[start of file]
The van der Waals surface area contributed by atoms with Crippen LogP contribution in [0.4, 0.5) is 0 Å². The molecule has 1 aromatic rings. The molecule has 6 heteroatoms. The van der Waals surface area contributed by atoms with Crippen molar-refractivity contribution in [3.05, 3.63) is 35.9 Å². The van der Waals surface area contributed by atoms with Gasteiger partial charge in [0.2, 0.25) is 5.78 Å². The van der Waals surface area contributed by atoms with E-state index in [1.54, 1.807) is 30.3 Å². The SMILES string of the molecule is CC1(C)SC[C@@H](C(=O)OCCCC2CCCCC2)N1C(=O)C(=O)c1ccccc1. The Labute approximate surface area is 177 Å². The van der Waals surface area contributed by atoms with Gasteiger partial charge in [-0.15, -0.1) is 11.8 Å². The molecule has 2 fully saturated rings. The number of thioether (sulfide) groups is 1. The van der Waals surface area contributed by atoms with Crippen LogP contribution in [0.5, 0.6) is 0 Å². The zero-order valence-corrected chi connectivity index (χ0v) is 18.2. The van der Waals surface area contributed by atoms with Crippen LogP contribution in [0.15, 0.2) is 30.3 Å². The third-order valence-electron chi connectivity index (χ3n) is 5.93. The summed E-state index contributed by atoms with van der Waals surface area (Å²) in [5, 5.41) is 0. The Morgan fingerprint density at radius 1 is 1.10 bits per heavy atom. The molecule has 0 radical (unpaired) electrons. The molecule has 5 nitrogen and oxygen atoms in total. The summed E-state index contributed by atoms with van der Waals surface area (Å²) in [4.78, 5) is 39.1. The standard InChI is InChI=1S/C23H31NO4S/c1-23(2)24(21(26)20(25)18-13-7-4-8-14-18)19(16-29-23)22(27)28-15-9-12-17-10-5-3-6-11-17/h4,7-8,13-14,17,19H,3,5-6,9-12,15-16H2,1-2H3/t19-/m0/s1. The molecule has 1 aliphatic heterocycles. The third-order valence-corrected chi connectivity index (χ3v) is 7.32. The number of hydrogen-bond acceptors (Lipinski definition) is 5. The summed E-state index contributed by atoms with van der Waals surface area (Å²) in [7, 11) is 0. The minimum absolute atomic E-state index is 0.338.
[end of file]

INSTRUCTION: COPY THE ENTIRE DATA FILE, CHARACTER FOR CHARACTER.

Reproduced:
The van der Waals surface area contributed by atoms with Crippen LogP contribution in [0.4, 0.5) is 0 Å². The molecule has 1 aromatic rings. The molecule has 6 heteroatoms. The van der Waals surface area contributed by atoms with Crippen molar-refractivity contribution in [3.05, 3.63) is 35.9 Å². The van der Waals surface area contributed by atoms with Gasteiger partial charge in [0.2, 0.25) is 5.78 Å². The van der Waals surface area contributed by atoms with E-state index in [1.54, 1.807) is 30.3 Å². The SMILES string of the molecule is CC1(C)SC[C@@H](C(=O)OCCCC2CCCCC2)N1C(=O)C(=O)c1ccccc1. The Labute approximate surface area is 177 Å². The van der Waals surface area contributed by atoms with Gasteiger partial charge in [-0.15, -0.1) is 11.8 Å². The molecule has 2 fully saturated rings. The number of thioether (sulfide) groups is 1. The van der Waals surface area contributed by atoms with Crippen LogP contribution in [0.5, 0.6) is 0 Å². The zero-order valence-corrected chi connectivity index (χ0v) is 18.2. The van der Waals surface area contributed by atoms with Crippen LogP contribution in [0.15, 0.2) is 30.3 Å². The third-order valence-electron chi connectivity index (χ3n) is 5.93. The summed E-state index contributed by atoms with van der Waals surface area (Å²) in [5, 5.41) is 0. The Morgan fingerprint density at radius 1 is 1.10 bits per heavy atom. The molecule has 0 radical (unpaired) electrons. The molecule has 5 nitrogen and oxygen atoms in total. The summed E-state index contributed by atoms with van der Waals surface area (Å²) in [4.78, 5) is 39.1. The standard InChI is InChI=1S/C23H31NO4S/c1-23(2)24(21(26)20(25)18-13-7-4-8-14-18)19(16-29-23)22(27)28-15-9-12-17-10-5-3-6-11-17/h4,7-8,13-14,17,19H,3,5-6,9-12,15-16H2,1-2H3/t19-/m0/s1. The molecule has 1 aliphatic heterocycles. The third-order valence-corrected chi connectivity index (χ3v) is 7.32. The number of hydrogen-bond acceptors (Lipinski definition) is 5. The summed E-state index contributed by atoms with van der Waals surface area (Å²) in [7, 11) is 0. The minimum absolute atomic E-state index is 0.338.